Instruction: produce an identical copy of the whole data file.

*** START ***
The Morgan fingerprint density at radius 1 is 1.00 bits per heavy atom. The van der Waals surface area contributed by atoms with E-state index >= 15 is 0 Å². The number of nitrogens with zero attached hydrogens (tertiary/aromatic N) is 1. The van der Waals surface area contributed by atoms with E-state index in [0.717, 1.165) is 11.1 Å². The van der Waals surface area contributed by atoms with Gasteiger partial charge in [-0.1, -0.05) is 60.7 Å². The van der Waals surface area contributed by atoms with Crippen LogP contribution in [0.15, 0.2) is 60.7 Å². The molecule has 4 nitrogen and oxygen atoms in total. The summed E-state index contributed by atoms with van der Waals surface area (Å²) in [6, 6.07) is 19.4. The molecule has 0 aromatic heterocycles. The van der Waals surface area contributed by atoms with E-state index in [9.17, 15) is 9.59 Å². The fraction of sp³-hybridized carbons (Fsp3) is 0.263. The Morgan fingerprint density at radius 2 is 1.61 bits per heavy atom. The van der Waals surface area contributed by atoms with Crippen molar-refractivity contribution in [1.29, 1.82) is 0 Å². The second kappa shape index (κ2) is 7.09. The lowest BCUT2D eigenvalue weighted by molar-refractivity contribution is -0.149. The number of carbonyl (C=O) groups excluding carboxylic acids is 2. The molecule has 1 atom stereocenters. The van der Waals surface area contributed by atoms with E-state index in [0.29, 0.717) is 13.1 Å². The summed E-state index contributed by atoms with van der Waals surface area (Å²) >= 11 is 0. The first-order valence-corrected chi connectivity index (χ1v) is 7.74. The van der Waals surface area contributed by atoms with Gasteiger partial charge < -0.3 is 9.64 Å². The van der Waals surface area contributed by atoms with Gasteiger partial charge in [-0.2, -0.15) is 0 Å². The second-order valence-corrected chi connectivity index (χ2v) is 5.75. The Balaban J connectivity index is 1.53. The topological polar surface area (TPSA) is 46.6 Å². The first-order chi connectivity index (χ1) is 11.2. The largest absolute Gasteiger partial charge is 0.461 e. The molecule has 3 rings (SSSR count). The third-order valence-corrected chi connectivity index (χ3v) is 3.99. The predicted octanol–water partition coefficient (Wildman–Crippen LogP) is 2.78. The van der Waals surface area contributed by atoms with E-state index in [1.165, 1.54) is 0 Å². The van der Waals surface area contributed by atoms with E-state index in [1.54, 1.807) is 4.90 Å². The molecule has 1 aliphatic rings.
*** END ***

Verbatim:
The Morgan fingerprint density at radius 1 is 1.00 bits per heavy atom. The van der Waals surface area contributed by atoms with E-state index >= 15 is 0 Å². The number of nitrogens with zero attached hydrogens (tertiary/aromatic N) is 1. The van der Waals surface area contributed by atoms with E-state index in [0.717, 1.165) is 11.1 Å². The van der Waals surface area contributed by atoms with Gasteiger partial charge in [-0.1, -0.05) is 60.7 Å². The van der Waals surface area contributed by atoms with Crippen LogP contribution in [0.15, 0.2) is 60.7 Å². The molecule has 4 nitrogen and oxygen atoms in total. The summed E-state index contributed by atoms with van der Waals surface area (Å²) in [6, 6.07) is 19.4. The molecule has 0 aromatic heterocycles. The van der Waals surface area contributed by atoms with E-state index in [9.17, 15) is 9.59 Å². The fraction of sp³-hybridized carbons (Fsp3) is 0.263. The Morgan fingerprint density at radius 2 is 1.61 bits per heavy atom. The van der Waals surface area contributed by atoms with Crippen molar-refractivity contribution in [1.29, 1.82) is 0 Å². The second kappa shape index (κ2) is 7.09. The lowest BCUT2D eigenvalue weighted by molar-refractivity contribution is -0.149. The number of carbonyl (C=O) groups excluding carboxylic acids is 2. The molecule has 1 atom stereocenters. The van der Waals surface area contributed by atoms with E-state index in [0.29, 0.717) is 13.1 Å². The summed E-state index contributed by atoms with van der Waals surface area (Å²) >= 11 is 0. The first-order valence-corrected chi connectivity index (χ1v) is 7.74. The van der Waals surface area contributed by atoms with Gasteiger partial charge < -0.3 is 9.64 Å². The van der Waals surface area contributed by atoms with Gasteiger partial charge in [-0.2, -0.15) is 0 Å². The second-order valence-corrected chi connectivity index (χ2v) is 5.75. The Balaban J connectivity index is 1.53. The topological polar surface area (TPSA) is 46.6 Å². The first-order chi connectivity index (χ1) is 11.2. The largest absolute Gasteiger partial charge is 0.461 e. The molecule has 3 rings (SSSR count). The third-order valence-corrected chi connectivity index (χ3v) is 3.99. The predicted octanol–water partition coefficient (Wildman–Crippen LogP) is 2.78. The van der Waals surface area contributed by atoms with E-state index in [1.165, 1.54) is 0 Å². The van der Waals surface area contributed by atoms with E-state index in [1.54, 1.807) is 4.90 Å². The molecule has 1 aliphatic rings.